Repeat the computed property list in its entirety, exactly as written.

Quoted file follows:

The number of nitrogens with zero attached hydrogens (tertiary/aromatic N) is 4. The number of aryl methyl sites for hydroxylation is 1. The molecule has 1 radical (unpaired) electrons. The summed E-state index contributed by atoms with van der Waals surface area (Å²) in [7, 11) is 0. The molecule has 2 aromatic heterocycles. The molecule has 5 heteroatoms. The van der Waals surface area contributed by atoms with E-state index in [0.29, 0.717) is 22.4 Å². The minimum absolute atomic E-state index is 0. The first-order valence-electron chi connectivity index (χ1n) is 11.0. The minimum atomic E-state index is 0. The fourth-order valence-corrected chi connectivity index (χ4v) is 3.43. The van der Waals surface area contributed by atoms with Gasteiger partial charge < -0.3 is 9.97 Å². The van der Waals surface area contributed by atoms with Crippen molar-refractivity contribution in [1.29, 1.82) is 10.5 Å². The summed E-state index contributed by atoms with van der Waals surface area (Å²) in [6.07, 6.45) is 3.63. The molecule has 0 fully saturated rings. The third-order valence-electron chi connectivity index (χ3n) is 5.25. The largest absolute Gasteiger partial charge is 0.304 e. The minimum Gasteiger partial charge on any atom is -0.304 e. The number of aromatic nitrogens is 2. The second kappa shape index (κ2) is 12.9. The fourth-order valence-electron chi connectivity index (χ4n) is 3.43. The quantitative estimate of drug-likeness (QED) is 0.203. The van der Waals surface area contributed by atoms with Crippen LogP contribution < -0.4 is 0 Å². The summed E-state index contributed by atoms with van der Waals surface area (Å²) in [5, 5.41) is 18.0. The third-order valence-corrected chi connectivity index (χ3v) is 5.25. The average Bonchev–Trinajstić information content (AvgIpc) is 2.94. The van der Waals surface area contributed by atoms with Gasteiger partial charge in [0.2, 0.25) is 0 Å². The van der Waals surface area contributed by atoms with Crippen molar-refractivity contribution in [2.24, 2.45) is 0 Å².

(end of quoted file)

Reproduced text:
The number of nitrogens with zero attached hydrogens (tertiary/aromatic N) is 4. The number of aryl methyl sites for hydroxylation is 1. The molecule has 1 radical (unpaired) electrons. The summed E-state index contributed by atoms with van der Waals surface area (Å²) in [7, 11) is 0. The molecule has 2 aromatic heterocycles. The molecule has 5 heteroatoms. The van der Waals surface area contributed by atoms with E-state index in [0.29, 0.717) is 22.4 Å². The minimum absolute atomic E-state index is 0. The first-order valence-electron chi connectivity index (χ1n) is 11.0. The minimum atomic E-state index is 0. The fourth-order valence-corrected chi connectivity index (χ4v) is 3.43. The van der Waals surface area contributed by atoms with Gasteiger partial charge < -0.3 is 9.97 Å². The van der Waals surface area contributed by atoms with Crippen molar-refractivity contribution in [1.29, 1.82) is 10.5 Å². The summed E-state index contributed by atoms with van der Waals surface area (Å²) in [6.07, 6.45) is 3.63. The molecule has 0 fully saturated rings. The third-order valence-electron chi connectivity index (χ3n) is 5.25. The largest absolute Gasteiger partial charge is 0.304 e. The minimum Gasteiger partial charge on any atom is -0.304 e. The number of aromatic nitrogens is 2. The second kappa shape index (κ2) is 12.9. The fourth-order valence-electron chi connectivity index (χ4n) is 3.43. The quantitative estimate of drug-likeness (QED) is 0.203. The van der Waals surface area contributed by atoms with Crippen LogP contribution < -0.4 is 0 Å². The summed E-state index contributed by atoms with van der Waals surface area (Å²) in [5, 5.41) is 18.0. The third-order valence-corrected chi connectivity index (χ3v) is 5.25. The average Bonchev–Trinajstić information content (AvgIpc) is 2.94. The van der Waals surface area contributed by atoms with Gasteiger partial charge in [0.2, 0.25) is 0 Å². The van der Waals surface area contributed by atoms with Crippen molar-refractivity contribution in [2.24, 2.45) is 0 Å².